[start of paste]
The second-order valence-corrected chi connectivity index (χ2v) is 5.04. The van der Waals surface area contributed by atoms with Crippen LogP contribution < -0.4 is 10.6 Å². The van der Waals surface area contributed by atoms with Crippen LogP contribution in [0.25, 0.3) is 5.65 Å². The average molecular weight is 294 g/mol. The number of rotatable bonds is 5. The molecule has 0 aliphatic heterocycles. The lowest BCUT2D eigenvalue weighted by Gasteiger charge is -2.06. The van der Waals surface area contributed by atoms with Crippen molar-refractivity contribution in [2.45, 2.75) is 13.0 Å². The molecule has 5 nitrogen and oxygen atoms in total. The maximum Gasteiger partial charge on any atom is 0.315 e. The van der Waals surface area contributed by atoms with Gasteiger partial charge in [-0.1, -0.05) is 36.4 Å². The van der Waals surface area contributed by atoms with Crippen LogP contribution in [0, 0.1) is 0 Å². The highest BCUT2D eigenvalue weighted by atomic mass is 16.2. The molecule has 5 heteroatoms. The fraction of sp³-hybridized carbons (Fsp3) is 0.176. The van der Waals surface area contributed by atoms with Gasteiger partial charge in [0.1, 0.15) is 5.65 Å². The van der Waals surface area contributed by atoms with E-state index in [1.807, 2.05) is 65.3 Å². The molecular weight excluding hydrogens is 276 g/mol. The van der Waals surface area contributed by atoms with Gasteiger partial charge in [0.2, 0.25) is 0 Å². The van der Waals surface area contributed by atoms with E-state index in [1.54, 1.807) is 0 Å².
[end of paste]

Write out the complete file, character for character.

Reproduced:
The second-order valence-corrected chi connectivity index (χ2v) is 5.04. The van der Waals surface area contributed by atoms with Crippen LogP contribution < -0.4 is 10.6 Å². The van der Waals surface area contributed by atoms with Crippen LogP contribution in [0.25, 0.3) is 5.65 Å². The average molecular weight is 294 g/mol. The number of rotatable bonds is 5. The molecule has 0 aliphatic heterocycles. The lowest BCUT2D eigenvalue weighted by Gasteiger charge is -2.06. The van der Waals surface area contributed by atoms with Crippen molar-refractivity contribution in [2.45, 2.75) is 13.0 Å². The molecule has 5 nitrogen and oxygen atoms in total. The maximum Gasteiger partial charge on any atom is 0.315 e. The van der Waals surface area contributed by atoms with Gasteiger partial charge in [-0.1, -0.05) is 36.4 Å². The van der Waals surface area contributed by atoms with Crippen LogP contribution in [0, 0.1) is 0 Å². The highest BCUT2D eigenvalue weighted by atomic mass is 16.2. The molecule has 5 heteroatoms. The fraction of sp³-hybridized carbons (Fsp3) is 0.176. The van der Waals surface area contributed by atoms with Gasteiger partial charge in [0.1, 0.15) is 5.65 Å². The van der Waals surface area contributed by atoms with E-state index in [1.807, 2.05) is 65.3 Å². The molecular weight excluding hydrogens is 276 g/mol. The van der Waals surface area contributed by atoms with Gasteiger partial charge in [0.2, 0.25) is 0 Å². The van der Waals surface area contributed by atoms with E-state index in [1.54, 1.807) is 0 Å².